Nicholas Carr, who is ratcheting up the rhetoric about how the Internet is making us stupid to support his new book, has just had an essay in that vein related to Google published by The Atlantic.
Carr is disturbed by how Google Suggest, the feature in Google’s search box that provides suggestions as we type letters while doing a search, tries to predict what users are searching for.
Instead of typing out full queries, users may often type out letters or words of full quotes and click on the suggested searches to more quickly go to their destination. This capability, also available in Bing and Yahoo, makes us lazy, or too reliant on Google, he believes.
“Software programmers are taking the displacement of personal agency to a new level. Relentlessly focused on making their programs more “user friendly,” they’re scripting the intimate processes of intellectual inquiry and even social attachment. We follow their scripts when we click on one of Google’s keyword suggestions, and we follow them when we select from a list of categories to describe ourselves and our relationships on Facebook. These choices are convenient, but they’re not our own. They’re generalizations masquerading as personalizations.“
“Eric Schmidt, Google’s chief executive, once remarked that he looked forward to the day when Google would be able to tell him “what [he] should be typing,” which, if I’m interpreting the statement correctly, also means that Google would be telling him what he should be thinking. Such a service, Schmidt said, would be the product he’s “always wanted to build.” I can’t say I’m looking forward to it.“
Where Carr sees Google Suggest as being an annoying, “meddlesome mother,” others see it as a spotlight for the massive vortex of info online.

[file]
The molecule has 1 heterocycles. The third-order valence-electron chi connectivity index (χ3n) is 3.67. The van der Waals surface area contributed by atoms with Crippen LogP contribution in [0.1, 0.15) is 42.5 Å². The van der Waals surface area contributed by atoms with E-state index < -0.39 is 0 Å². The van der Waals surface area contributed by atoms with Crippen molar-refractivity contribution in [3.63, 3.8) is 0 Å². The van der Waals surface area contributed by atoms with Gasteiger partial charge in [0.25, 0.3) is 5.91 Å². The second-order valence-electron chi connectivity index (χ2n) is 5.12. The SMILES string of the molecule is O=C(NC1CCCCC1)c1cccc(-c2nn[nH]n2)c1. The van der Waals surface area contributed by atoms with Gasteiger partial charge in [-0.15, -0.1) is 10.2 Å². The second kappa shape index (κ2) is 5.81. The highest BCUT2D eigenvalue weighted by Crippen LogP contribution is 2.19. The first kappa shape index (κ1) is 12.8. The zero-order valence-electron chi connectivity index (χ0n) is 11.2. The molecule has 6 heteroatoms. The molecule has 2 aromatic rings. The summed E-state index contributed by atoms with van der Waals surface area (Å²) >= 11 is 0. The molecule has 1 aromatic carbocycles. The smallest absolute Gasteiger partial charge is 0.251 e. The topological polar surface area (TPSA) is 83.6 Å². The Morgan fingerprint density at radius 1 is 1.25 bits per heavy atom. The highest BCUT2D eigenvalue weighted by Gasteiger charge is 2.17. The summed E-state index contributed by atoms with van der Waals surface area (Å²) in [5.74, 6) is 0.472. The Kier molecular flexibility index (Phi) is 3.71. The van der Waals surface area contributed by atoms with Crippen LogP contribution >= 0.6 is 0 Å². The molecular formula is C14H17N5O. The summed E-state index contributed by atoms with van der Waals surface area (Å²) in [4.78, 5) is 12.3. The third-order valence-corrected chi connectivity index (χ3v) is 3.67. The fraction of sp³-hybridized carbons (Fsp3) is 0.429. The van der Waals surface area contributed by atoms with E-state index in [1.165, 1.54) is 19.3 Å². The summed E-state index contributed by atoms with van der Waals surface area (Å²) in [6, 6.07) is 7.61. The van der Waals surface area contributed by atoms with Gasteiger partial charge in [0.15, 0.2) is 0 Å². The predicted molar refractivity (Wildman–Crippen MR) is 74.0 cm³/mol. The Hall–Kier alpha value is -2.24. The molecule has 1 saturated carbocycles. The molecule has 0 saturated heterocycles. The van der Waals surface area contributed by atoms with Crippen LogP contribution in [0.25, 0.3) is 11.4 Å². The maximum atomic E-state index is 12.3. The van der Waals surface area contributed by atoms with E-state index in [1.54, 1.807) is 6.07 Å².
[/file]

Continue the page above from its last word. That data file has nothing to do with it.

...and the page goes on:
Say I’ve seen a movie and liked a particular quote that I can’t quite remember verbatim. I can begin typing it into the Google search box and the quote, provided it proved popular with others, will show up, eventually in its complete, original form.
Is that telling me what to think, or helping me complete my thought? However you look at it, I’m happy because I got my quote completed and can click through the Suggest option to get to a Website with more info about the movie, sometimes IMDB.com, sometimes something not as official or useful.
What Carr sees as Googlethink I see as a tremendous time saver. But what the hell do I know? I see Google and other software programs as a tool, a digital Swiss army knife to get work done. That’s just the short list.
It’s not gospel, and I don’t take it too seriously. That’s the problem with Carr and some of the other folks who hang their shingles on infusing technology with polemics.
Carr also wrote:
“It felt a little creepy, too. Every time Google presents me with search terms customized to what I’m typing, it reminds me that the company monitors my every move.“
If you think that’s creepy, just wait, unless of course the DOJ and other regulatory powers give Google the big privacy smackdown I’ve been predicting for years.
Catch my drift. Suggest now tailors results to our nearest city, but there’s no reason to think it can’t become more localized to each person over time.
Google launched personalized suggestions for those who allow it.
I’d actually like to see these personalized search suggestions pop up in my Google search box as part of Google Suggest.
Now that would be super useful … and extra creepy for those who are hesitant to trust Google to keep their data private let alone let them think their own thoughts.
Given Google’s propensity to integrate complementary features, I’d expect Suggest and Personalized Suggestions to meet in the Google search box at some point.